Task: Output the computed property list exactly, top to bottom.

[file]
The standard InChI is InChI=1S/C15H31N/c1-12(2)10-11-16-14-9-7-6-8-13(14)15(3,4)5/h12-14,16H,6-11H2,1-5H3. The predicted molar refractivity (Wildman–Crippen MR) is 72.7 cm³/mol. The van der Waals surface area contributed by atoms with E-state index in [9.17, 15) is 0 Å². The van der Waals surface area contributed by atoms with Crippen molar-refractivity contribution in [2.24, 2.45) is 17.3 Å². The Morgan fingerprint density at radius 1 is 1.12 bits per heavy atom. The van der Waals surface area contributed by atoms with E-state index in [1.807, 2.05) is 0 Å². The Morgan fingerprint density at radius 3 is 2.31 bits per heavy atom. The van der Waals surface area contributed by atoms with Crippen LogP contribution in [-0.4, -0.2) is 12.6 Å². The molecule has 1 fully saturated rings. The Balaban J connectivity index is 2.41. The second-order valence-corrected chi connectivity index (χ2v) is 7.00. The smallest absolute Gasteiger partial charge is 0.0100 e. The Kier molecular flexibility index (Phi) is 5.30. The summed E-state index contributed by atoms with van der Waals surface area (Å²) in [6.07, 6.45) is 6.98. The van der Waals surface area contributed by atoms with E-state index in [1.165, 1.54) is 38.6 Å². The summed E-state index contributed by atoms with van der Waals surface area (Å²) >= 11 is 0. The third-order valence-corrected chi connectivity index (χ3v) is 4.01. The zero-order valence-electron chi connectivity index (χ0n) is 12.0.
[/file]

The standard InChI is InChI=1S/C15H31N/c1-12(2)10-11-16-14-9-7-6-8-13(14)15(3,4)5/h12-14,16H,6-11H2,1-5H3. The predicted molar refractivity (Wildman–Crippen MR) is 72.7 cm³/mol. The van der Waals surface area contributed by atoms with E-state index in [9.17, 15) is 0 Å². The van der Waals surface area contributed by atoms with Crippen molar-refractivity contribution in [2.24, 2.45) is 17.3 Å². The Morgan fingerprint density at radius 1 is 1.12 bits per heavy atom. The van der Waals surface area contributed by atoms with E-state index in [1.807, 2.05) is 0 Å². The Morgan fingerprint density at radius 3 is 2.31 bits per heavy atom. The van der Waals surface area contributed by atoms with Crippen LogP contribution in [-0.4, -0.2) is 12.6 Å². The molecule has 1 fully saturated rings. The Balaban J connectivity index is 2.41. The second-order valence-corrected chi connectivity index (χ2v) is 7.00. The smallest absolute Gasteiger partial charge is 0.0100 e. The Kier molecular flexibility index (Phi) is 5.30. The summed E-state index contributed by atoms with van der Waals surface area (Å²) in [6.07, 6.45) is 6.98. The van der Waals surface area contributed by atoms with E-state index in [1.165, 1.54) is 38.6 Å². The summed E-state index contributed by atoms with van der Waals surface area (Å²) >= 11 is 0. The third-order valence-corrected chi connectivity index (χ3v) is 4.01. The zero-order valence-electron chi connectivity index (χ0n) is 12.0.